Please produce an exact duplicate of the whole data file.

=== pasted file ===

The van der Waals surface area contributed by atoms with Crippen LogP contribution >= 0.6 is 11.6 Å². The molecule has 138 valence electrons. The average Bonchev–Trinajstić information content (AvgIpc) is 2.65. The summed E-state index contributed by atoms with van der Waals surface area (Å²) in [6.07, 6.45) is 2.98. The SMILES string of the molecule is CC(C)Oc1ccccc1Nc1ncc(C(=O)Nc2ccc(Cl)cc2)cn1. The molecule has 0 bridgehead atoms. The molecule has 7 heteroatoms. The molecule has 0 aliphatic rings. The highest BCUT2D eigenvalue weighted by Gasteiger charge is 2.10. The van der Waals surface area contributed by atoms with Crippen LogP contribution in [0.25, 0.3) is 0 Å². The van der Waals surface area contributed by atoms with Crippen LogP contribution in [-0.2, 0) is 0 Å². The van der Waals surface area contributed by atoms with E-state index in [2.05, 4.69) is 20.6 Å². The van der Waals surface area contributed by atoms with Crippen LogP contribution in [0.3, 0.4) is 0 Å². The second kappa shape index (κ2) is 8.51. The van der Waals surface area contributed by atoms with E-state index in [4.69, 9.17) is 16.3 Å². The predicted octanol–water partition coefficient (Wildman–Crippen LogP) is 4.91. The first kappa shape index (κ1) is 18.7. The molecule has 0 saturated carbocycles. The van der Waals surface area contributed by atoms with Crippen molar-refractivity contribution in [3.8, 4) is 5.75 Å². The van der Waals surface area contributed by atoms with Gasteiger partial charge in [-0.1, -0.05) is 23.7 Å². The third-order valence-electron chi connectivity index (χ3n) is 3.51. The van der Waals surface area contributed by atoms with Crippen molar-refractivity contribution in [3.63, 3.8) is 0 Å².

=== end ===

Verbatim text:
The van der Waals surface area contributed by atoms with Crippen LogP contribution >= 0.6 is 11.6 Å². The molecule has 138 valence electrons. The average Bonchev–Trinajstić information content (AvgIpc) is 2.65. The summed E-state index contributed by atoms with van der Waals surface area (Å²) in [6.07, 6.45) is 2.98. The SMILES string of the molecule is CC(C)Oc1ccccc1Nc1ncc(C(=O)Nc2ccc(Cl)cc2)cn1. The molecule has 0 bridgehead atoms. The molecule has 7 heteroatoms. The molecule has 0 aliphatic rings. The highest BCUT2D eigenvalue weighted by Gasteiger charge is 2.10. The van der Waals surface area contributed by atoms with Crippen LogP contribution in [0.25, 0.3) is 0 Å². The van der Waals surface area contributed by atoms with Crippen LogP contribution in [-0.2, 0) is 0 Å². The van der Waals surface area contributed by atoms with E-state index in [2.05, 4.69) is 20.6 Å². The van der Waals surface area contributed by atoms with Crippen LogP contribution in [0.3, 0.4) is 0 Å². The second kappa shape index (κ2) is 8.51. The van der Waals surface area contributed by atoms with E-state index in [4.69, 9.17) is 16.3 Å². The predicted octanol–water partition coefficient (Wildman–Crippen LogP) is 4.91. The first kappa shape index (κ1) is 18.7. The molecule has 0 saturated carbocycles. The van der Waals surface area contributed by atoms with Crippen molar-refractivity contribution in [3.8, 4) is 5.75 Å². The van der Waals surface area contributed by atoms with Gasteiger partial charge in [-0.1, -0.05) is 23.7 Å². The third-order valence-electron chi connectivity index (χ3n) is 3.51. The van der Waals surface area contributed by atoms with Crippen molar-refractivity contribution in [3.63, 3.8) is 0 Å².